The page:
Hamm (German pronunciation: [ˈham] (listen), Latin: Hammona) is a city in North Rhine-Westphalia, Germany. It is located in the northeastern part of the Ruhr area. As of 2016 its population was 179,397. The city is situated between the A1 motorway and A2 motorway. Hamm railway station is an important hub for rail transport and renowned for its distinctive station building.
City of Hamm
|Subdivisions||Hamm-Mitte, Bockum-Hövel, Heessen, Rhynern, Uentrop, Pelkum, Herringen|
|• Lord Mayor||Thomas Hunsteger-Petermann (CDU)|
|• Total||226.26 km2 (87.36 sq mi)|
|Elevation||37.7 - 102 m (−296.9 ft)|
|• Density||790/km2 (2,100/sq mi)|
|Time zone||CET/CEST (UTC+1/+2)|
|Dialling codes||02381, 02382, 02383, 02384, 02385, 02388, 02389, 02307|
Coat of armsEdit
The coat of arms has been in use in its present form for about 750 years. It shows the markish chessboard ("märkischen Schachbalken") in red and silver on a golden field. Originally it was the founders' coat of arms, i. e. the Counts of Mark. The chessboard and the colours are often displayed in the coats of arms of further towns founded by that family line. Similarly, the colours of the city are red and white.
The name Ham means "corner" in the old Low German dialect spoken at that time. In the old times the name thom Hamme would be used, which evolved slowly into its modern form Hamm. The name derives from the description of the Hamm's location in the corner of the Lippe river and the narrow Ahse affluent, where it was founded on Ash Wednesday in March 1226 by Count Adolf I of the Mark.
- 1350 The Black death killed nearly all of the citizens. Only seven families survived.
- 1469 Hamm became a member of the Hanseatic League. It was one of the most powerful towns in the region, while the large cities of the today's Ruhr area still were only tiny villages.
- 1614 The Treaty of Xanten ends the conflict about the heritage of Cleve-Mark, the Electorate Brandenburg (later Prussia) inherited the Ducal Cleve and the counties Ravensburg and Mark (with Hamm)
- 1618-1648 Thirty Years' War, Hamm was taken several times by different armed forces and had to endure changing garrisons. Almost all buildings were destroyed, except for the main church St. Georg (today: Pauluskirche) and St. Agnes church.
- 1657 Establishment of the Gynasium illustre (later named Gymnasium Hammonense) with three faculties (theology, jurisprudence and philosophy).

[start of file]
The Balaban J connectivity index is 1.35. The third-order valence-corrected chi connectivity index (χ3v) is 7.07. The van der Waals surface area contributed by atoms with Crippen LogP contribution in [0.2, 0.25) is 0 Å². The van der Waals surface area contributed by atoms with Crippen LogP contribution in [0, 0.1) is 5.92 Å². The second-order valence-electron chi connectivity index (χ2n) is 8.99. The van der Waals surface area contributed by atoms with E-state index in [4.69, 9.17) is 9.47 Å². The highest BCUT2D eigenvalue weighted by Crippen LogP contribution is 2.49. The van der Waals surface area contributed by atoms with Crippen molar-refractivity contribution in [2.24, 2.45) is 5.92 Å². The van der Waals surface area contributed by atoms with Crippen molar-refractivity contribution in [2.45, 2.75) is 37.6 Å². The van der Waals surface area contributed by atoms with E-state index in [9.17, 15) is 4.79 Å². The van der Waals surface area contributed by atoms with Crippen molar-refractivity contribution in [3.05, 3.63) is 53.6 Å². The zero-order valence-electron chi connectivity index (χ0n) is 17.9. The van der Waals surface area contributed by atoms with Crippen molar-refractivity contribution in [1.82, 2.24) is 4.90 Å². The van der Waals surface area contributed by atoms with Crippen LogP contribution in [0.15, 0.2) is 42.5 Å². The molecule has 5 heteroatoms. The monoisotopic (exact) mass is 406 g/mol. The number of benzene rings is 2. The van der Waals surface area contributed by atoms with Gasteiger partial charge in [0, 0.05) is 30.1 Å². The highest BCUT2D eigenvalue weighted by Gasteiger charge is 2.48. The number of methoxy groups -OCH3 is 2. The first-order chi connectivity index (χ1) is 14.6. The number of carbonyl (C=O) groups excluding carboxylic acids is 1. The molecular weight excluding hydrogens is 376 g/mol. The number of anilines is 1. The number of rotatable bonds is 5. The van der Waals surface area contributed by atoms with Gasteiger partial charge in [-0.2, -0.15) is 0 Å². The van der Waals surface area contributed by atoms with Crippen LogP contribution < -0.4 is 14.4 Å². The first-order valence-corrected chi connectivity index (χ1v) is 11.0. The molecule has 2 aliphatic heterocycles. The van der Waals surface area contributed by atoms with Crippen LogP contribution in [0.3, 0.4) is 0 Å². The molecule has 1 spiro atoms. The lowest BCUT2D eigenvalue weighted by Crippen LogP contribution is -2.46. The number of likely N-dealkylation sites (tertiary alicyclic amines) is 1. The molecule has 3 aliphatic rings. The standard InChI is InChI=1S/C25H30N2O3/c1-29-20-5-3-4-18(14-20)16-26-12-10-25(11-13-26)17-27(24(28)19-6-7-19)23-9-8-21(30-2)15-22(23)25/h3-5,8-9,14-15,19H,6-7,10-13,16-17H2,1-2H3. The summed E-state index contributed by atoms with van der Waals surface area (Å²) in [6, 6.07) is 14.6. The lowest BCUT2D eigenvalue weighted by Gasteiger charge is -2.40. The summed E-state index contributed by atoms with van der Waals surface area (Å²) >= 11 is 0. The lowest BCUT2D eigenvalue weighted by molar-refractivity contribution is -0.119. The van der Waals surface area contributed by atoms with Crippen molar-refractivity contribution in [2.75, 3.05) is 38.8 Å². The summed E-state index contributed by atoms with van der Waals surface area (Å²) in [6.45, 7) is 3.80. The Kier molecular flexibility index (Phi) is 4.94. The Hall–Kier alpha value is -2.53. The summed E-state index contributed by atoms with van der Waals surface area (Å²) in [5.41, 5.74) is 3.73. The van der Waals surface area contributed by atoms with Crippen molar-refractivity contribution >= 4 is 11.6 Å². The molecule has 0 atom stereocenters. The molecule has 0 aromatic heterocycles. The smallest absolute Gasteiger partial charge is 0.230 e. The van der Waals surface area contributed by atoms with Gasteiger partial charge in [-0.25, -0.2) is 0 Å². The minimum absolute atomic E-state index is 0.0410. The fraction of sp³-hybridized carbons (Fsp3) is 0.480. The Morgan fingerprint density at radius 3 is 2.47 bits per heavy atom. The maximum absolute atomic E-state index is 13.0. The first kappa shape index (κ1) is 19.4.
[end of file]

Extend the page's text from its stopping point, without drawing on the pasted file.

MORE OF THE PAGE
- 1753 Establishment of the regional court (Landgericht)
- 1767 "Märkische Kammerdeputation" established
- 1769 Brewery Isenbeck founded
- 1787 Changing of the "Märkische Kammerdeputation" into the "Märkische Kriegs- und Domänenkammer" by the Prussian "Generaldirektorium".
- 1818 Hamm has 4,688 inhabitants.
- 1820 The regional appeal court moves from Cleve to Hamm.
- 1847 First train stops at the main station Hamm
- 1853 Westfälische Union (later Thyssen Draht AG) was founded
- 1856 Westfälische Draht Industrie was founded (later Klöckner Draht GmbH, today Westfälische Draht Industrie (WDI))
- 1901 30,000 inhabitants, the district Hamm is split up into the urban district of Hamm (City) and the district of Unna.
- 1901 Coal-mine de Wendel in Herringen starts mining (later Heinrich-Robert, now Bergwerk Ost) (first coal output 1904)
- 1902 Coal-mine Maximilian in Werries/Ostwennemar starts mining (first coal output 1907)
- 1905 Coal-mine Radbod in Bockum-Hövel starts mining (first coal output 1905)
- 1912 Coal-mine Sachsen in Heessen starts mining (first coal output 1914)
- 1914 Datteln-Hamm-Canal is completed including the new city port
- 1938 The A2 (motorway) reaches Hamm
- 1939-1945 55 air raids destroy nearly 60% of the old city and leave only a few historical buildings.
- 1944 Coal-mine Maximillian closes after several problems with water drainage of the hole mine (completely flooded in 1914).
- 1945 First meeting of the city council after the war
- 1946 Establishment of the industrial court and the industrial court of appeal by the Allied Control Council.
- 1953 Windsor Boys' School opens for the children on British Service personnel
- 1956 Sport airfield founded in the Lippe meadows.
- 1965 A1 (motorway) reaches Hamm.
- 1976 Coal-mine Sachsen closes
- 1983 Windsor Boys' School closes